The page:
Remains of the two Saint-Louis châteaux
Saint-Louis Forts and Châteaux National Historic Site
The first Château Saint-Louis
Digs have uncovered part of the foundation of the eastern wall of the first Château Saint-Louis, built by the first official governor of the colony, Charles Huault de Montmagny, in 1648. The southeastern corner of the first building consisted of large squared stone from Cap Diamant itself.
The second Château Saint-Louis
The excavations revealed several major remains from the second Château Saint-Louis, built in 1694 by Frontenac and completed in 1719-1723 by Vaudreuil senior:
The basements, whose walls and bases of the archways remain.
- The two latrine wings, one at each end of the building
- The culinary complex, which included a pantry, kitchen and servants' hall.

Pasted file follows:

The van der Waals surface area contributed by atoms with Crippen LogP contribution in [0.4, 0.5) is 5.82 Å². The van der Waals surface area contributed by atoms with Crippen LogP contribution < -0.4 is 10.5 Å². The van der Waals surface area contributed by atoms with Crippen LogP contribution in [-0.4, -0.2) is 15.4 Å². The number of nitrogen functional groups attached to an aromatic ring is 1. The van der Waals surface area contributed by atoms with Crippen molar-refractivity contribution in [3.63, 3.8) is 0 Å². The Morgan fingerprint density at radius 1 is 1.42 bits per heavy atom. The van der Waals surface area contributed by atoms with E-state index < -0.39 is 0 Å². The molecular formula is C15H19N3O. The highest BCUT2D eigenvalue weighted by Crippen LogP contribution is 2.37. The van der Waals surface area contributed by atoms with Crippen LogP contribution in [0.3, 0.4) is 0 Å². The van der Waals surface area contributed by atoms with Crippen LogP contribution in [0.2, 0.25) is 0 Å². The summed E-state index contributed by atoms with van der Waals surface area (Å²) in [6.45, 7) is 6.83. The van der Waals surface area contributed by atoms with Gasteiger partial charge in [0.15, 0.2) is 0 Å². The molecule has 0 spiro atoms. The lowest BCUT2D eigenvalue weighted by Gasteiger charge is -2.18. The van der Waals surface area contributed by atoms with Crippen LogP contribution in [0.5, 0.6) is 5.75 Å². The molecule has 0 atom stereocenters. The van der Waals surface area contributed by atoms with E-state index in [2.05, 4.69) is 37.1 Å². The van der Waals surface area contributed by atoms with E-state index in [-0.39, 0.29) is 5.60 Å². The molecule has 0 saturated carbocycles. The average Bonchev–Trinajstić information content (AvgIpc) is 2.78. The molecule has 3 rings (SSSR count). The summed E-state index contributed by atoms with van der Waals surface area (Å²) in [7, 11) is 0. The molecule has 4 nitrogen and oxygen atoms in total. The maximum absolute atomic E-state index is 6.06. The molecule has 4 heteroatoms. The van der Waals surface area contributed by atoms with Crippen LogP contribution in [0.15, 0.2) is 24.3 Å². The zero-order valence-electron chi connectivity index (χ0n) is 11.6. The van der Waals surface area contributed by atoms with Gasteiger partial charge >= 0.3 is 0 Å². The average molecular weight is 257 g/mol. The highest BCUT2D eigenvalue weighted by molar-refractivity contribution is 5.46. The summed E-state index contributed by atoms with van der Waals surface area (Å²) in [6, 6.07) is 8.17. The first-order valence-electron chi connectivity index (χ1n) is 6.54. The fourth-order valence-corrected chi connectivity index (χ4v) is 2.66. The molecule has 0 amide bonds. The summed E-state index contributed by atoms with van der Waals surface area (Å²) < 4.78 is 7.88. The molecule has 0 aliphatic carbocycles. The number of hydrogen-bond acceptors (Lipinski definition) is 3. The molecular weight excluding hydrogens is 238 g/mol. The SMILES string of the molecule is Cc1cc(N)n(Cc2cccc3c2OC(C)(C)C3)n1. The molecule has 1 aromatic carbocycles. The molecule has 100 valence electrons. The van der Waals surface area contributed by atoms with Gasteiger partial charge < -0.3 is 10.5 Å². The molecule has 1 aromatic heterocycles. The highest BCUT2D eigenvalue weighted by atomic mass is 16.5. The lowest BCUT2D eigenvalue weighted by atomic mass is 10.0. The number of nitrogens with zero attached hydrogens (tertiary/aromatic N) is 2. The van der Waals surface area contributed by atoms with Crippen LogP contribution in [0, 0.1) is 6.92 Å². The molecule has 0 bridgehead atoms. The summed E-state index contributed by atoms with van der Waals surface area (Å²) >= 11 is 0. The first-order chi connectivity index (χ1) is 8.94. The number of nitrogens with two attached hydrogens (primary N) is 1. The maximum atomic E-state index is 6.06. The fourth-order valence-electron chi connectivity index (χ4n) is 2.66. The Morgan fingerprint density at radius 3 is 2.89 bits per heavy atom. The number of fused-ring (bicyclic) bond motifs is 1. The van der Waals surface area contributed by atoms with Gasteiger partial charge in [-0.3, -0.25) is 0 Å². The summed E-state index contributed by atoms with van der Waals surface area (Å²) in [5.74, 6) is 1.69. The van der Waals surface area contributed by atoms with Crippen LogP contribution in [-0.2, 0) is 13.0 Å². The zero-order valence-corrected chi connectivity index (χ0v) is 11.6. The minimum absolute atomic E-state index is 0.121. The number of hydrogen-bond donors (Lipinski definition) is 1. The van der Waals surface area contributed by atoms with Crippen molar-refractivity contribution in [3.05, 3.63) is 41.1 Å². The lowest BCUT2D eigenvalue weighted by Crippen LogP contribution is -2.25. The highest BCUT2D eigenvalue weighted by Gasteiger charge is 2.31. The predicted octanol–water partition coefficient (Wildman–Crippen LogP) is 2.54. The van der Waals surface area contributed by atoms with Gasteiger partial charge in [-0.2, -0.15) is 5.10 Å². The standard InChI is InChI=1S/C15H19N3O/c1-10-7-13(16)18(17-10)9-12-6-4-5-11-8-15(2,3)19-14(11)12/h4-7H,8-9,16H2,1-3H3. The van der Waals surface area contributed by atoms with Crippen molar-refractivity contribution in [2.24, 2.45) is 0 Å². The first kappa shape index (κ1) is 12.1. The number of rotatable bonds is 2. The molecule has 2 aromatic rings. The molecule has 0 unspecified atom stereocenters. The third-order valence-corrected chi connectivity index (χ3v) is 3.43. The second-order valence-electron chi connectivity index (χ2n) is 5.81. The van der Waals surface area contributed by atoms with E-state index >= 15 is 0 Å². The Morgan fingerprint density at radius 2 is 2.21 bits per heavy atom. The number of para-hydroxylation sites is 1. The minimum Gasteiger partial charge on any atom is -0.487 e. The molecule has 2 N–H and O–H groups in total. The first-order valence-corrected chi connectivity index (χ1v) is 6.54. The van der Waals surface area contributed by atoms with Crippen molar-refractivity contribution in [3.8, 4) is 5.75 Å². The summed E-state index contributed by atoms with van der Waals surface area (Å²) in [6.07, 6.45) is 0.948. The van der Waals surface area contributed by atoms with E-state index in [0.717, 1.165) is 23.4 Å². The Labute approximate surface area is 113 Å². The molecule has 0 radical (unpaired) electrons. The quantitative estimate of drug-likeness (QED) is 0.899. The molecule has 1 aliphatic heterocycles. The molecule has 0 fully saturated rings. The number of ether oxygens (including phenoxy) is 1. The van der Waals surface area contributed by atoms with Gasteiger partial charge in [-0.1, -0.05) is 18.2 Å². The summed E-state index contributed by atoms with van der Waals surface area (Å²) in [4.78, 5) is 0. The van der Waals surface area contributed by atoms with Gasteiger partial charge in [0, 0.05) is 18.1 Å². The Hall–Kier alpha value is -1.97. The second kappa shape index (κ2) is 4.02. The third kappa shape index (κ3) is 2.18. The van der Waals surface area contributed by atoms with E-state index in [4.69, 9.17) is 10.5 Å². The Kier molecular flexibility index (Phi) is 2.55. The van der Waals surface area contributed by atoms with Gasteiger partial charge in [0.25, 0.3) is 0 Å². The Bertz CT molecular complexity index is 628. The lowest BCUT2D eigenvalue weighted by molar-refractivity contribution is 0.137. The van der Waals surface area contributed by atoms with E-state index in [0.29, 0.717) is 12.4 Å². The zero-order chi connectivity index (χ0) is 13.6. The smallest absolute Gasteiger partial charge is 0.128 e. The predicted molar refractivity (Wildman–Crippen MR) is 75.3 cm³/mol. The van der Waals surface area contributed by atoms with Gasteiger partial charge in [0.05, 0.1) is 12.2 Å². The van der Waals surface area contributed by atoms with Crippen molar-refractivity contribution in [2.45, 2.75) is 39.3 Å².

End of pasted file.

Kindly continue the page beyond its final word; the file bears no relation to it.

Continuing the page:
- Polished limestone flagstones
- Two hearths.
- A wooden floor in the kitchen and wash house (installed in 1723).
After the Conquest, all these rooms underwent significant changes. Many remains were found that bear witness to the changes:
- A set of six masonry pillars that supported the château's terrace and also served as buttresses (1775-1777)
- A bread oven (reconstructed in 1808-1811)
- Sandstone flagstones from several rooms in the basement (renovated in 1816)
- A new drain in the pantry (1816)
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